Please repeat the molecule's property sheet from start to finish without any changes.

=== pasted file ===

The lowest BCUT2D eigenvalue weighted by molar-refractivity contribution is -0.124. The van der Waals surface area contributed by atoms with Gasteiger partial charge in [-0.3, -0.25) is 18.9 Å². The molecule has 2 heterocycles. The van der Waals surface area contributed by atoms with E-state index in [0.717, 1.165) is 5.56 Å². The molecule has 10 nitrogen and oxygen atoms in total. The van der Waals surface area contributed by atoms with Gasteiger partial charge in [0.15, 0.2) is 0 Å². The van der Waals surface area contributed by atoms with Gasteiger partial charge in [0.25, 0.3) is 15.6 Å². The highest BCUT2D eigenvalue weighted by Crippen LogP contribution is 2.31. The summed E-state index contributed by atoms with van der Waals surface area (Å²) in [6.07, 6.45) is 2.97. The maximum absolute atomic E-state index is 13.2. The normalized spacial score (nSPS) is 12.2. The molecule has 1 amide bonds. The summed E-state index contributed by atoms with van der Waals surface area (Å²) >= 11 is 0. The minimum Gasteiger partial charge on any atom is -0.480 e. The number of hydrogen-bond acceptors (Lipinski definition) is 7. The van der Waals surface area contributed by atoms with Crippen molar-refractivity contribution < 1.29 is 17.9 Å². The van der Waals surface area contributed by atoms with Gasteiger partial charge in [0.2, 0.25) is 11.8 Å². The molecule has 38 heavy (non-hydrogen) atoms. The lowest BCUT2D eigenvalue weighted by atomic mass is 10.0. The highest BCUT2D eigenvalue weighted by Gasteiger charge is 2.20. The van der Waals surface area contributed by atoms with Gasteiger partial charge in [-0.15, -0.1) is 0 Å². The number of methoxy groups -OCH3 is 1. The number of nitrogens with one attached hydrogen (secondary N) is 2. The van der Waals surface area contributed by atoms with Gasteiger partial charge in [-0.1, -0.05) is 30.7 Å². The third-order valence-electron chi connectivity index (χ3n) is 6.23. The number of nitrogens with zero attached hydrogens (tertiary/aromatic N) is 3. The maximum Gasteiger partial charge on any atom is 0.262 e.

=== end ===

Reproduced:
The lowest BCUT2D eigenvalue weighted by molar-refractivity contribution is -0.124. The van der Waals surface area contributed by atoms with Gasteiger partial charge in [-0.3, -0.25) is 18.9 Å². The molecule has 2 heterocycles. The van der Waals surface area contributed by atoms with E-state index in [0.717, 1.165) is 5.56 Å². The molecule has 10 nitrogen and oxygen atoms in total. The van der Waals surface area contributed by atoms with Gasteiger partial charge in [0.15, 0.2) is 0 Å². The van der Waals surface area contributed by atoms with Gasteiger partial charge in [0.25, 0.3) is 15.6 Å². The highest BCUT2D eigenvalue weighted by Crippen LogP contribution is 2.31. The summed E-state index contributed by atoms with van der Waals surface area (Å²) in [6.07, 6.45) is 2.97. The maximum absolute atomic E-state index is 13.2. The normalized spacial score (nSPS) is 12.2. The molecule has 1 amide bonds. The summed E-state index contributed by atoms with van der Waals surface area (Å²) >= 11 is 0. The minimum Gasteiger partial charge on any atom is -0.480 e. The number of hydrogen-bond acceptors (Lipinski definition) is 7. The van der Waals surface area contributed by atoms with Crippen molar-refractivity contribution < 1.29 is 17.9 Å². The van der Waals surface area contributed by atoms with Gasteiger partial charge in [0.2, 0.25) is 11.8 Å². The molecule has 38 heavy (non-hydrogen) atoms. The lowest BCUT2D eigenvalue weighted by atomic mass is 10.0. The highest BCUT2D eigenvalue weighted by Gasteiger charge is 2.20. The van der Waals surface area contributed by atoms with Gasteiger partial charge in [-0.15, -0.1) is 0 Å². The number of methoxy groups -OCH3 is 1. The number of nitrogens with one attached hydrogen (secondary N) is 2. The van der Waals surface area contributed by atoms with Gasteiger partial charge in [-0.1, -0.05) is 30.7 Å². The third-order valence-electron chi connectivity index (χ3n) is 6.23. The number of nitrogens with zero attached hydrogens (tertiary/aromatic N) is 3. The maximum Gasteiger partial charge on any atom is 0.262 e.